Swiss authorities recently seized 11 of the world's rarest and most expensive luxury cars, including a $2.6 million Bugatti Veyron from the son of Equatorial Guinea's president, after accusing him of money laundering. Criminal charges were filed against Teodorin Obiang after his cars were confiscated at the Geneva airport.
Obiang is the son of President Teodoro Obiang Nguema Mbasogo, the 73-year-old who took control of Equatorial Guinea during a 1979 coup. He is now the longest serving head of state in Africa. He was re-elected in April 2016, with 93.7% of the vote of his tiny oil producing country in West Africa.
Obiang is the vice president of defense and security in his father's administration. He has denied the money laundering allegations and claims the cars that were seized do not belong to him. Those cars also included a Lamborghini Veneno, a Porsche 918 Spyder, a Maybach, a McLaren P1, an Aston Martin, four Ferraris and a rare Koenigsegg sports car that is one of only seven ever made and sells for $2.8 million. The cars were allegedly moved to a freight area of the Geneva airport after being seized.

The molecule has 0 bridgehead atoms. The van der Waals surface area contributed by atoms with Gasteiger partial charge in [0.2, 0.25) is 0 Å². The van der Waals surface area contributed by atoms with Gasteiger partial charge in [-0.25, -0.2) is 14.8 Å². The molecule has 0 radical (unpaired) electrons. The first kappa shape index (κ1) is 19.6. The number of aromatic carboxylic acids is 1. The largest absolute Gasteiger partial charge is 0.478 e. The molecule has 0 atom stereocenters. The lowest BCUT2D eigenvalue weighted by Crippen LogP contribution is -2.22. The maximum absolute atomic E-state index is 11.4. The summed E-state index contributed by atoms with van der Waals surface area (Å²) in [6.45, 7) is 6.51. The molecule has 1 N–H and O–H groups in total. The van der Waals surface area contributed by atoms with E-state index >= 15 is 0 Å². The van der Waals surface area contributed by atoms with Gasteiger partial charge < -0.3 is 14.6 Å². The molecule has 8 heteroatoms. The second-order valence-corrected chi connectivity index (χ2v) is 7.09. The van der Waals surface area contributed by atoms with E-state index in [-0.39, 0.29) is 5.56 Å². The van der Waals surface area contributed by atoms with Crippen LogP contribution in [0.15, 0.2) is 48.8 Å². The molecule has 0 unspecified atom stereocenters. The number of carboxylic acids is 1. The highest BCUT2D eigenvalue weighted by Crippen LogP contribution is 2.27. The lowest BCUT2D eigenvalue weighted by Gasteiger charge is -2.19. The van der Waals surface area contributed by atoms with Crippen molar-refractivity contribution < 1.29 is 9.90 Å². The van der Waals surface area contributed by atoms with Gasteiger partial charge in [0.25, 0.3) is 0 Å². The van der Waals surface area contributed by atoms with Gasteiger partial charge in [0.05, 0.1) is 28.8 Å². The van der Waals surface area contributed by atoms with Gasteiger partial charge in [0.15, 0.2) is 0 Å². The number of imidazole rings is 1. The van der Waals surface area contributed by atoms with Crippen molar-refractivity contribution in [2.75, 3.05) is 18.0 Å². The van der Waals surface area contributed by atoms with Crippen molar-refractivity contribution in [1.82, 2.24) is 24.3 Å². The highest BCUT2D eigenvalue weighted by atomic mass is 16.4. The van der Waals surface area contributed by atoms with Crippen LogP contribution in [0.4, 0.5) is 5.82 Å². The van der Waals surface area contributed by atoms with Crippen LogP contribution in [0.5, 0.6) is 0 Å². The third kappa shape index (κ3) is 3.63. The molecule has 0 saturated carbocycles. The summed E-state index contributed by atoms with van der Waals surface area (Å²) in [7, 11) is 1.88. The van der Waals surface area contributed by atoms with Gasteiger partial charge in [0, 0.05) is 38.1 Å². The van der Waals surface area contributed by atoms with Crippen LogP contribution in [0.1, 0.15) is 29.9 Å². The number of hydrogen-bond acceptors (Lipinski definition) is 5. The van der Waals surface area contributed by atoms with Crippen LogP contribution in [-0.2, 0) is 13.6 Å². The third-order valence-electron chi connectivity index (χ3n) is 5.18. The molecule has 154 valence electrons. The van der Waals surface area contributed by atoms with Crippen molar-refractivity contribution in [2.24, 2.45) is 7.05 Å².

The Swiss investigation comes five years after France launched an investigation into Teodorin Obiang. He is scheduled to stand trial for procuring ill-gotten wealth through money laundering in Paris in January 2017. Back in 2011, French authorities confiscated luxury cars, furniture, and art from Obiang's $180 million Paris home. The art, including works by Renoir and Degas, was worth $50 million.
In 2014, the U.S. Department of Justice accused Obiang of money laundering as well and seized 28 rare cars, a Gulfstream Jet, and his $30 million Malibu mansion.
Obiang is also charged with plundering his country to buy a luxury jet and, bizarrely, Michael Jackson memorabilia. He allegedly spent $500,000 on the King of Pop's famous glove.
Obiang has denied wrongdoing in each of the three countries where he has been accused of wrongdoing. He has also tried to claim diplomatic immunity, but France rejected this, saying that the charges relate to his private life in France, not his official functions.
Equatorial Guinea has started proceedings at the highest United Nations court, intending to block France's attempted prosecution of the president's son.